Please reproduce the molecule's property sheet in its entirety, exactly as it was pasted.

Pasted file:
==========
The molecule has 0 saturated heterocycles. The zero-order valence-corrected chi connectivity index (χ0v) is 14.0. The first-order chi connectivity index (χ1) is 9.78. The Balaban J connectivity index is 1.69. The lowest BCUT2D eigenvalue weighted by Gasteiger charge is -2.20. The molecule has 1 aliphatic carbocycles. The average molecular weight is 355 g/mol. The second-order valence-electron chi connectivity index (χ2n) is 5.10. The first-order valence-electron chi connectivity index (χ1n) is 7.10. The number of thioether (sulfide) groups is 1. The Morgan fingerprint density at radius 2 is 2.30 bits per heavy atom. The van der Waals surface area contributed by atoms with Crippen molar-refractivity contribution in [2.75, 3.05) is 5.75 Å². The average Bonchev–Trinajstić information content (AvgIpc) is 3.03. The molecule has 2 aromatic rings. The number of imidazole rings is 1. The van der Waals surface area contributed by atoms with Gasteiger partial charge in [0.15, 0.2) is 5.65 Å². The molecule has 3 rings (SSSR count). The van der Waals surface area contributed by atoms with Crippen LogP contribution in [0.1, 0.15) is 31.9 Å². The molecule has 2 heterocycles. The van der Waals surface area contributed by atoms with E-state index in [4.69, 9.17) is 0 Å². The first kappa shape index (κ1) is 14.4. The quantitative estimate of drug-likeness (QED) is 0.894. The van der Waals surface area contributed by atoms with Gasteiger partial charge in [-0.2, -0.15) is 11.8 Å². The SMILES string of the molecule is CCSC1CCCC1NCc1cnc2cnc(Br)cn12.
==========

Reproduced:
The molecule has 0 saturated heterocycles. The zero-order valence-corrected chi connectivity index (χ0v) is 14.0. The first-order chi connectivity index (χ1) is 9.78. The Balaban J connectivity index is 1.69. The lowest BCUT2D eigenvalue weighted by Gasteiger charge is -2.20. The molecule has 1 aliphatic carbocycles. The average molecular weight is 355 g/mol. The second-order valence-electron chi connectivity index (χ2n) is 5.10. The first-order valence-electron chi connectivity index (χ1n) is 7.10. The number of thioether (sulfide) groups is 1. The Morgan fingerprint density at radius 2 is 2.30 bits per heavy atom. The van der Waals surface area contributed by atoms with Crippen molar-refractivity contribution in [2.75, 3.05) is 5.75 Å². The average Bonchev–Trinajstić information content (AvgIpc) is 3.03. The molecule has 2 aromatic rings. The number of imidazole rings is 1. The van der Waals surface area contributed by atoms with Gasteiger partial charge in [0.15, 0.2) is 5.65 Å². The molecule has 3 rings (SSSR count). The van der Waals surface area contributed by atoms with Crippen LogP contribution in [0.1, 0.15) is 31.9 Å². The molecule has 2 heterocycles. The van der Waals surface area contributed by atoms with E-state index in [4.69, 9.17) is 0 Å². The first kappa shape index (κ1) is 14.4. The quantitative estimate of drug-likeness (QED) is 0.894. The van der Waals surface area contributed by atoms with Gasteiger partial charge in [-0.2, -0.15) is 11.8 Å². The SMILES string of the molecule is CCSC1CCCC1NCc1cnc2cnc(Br)cn12.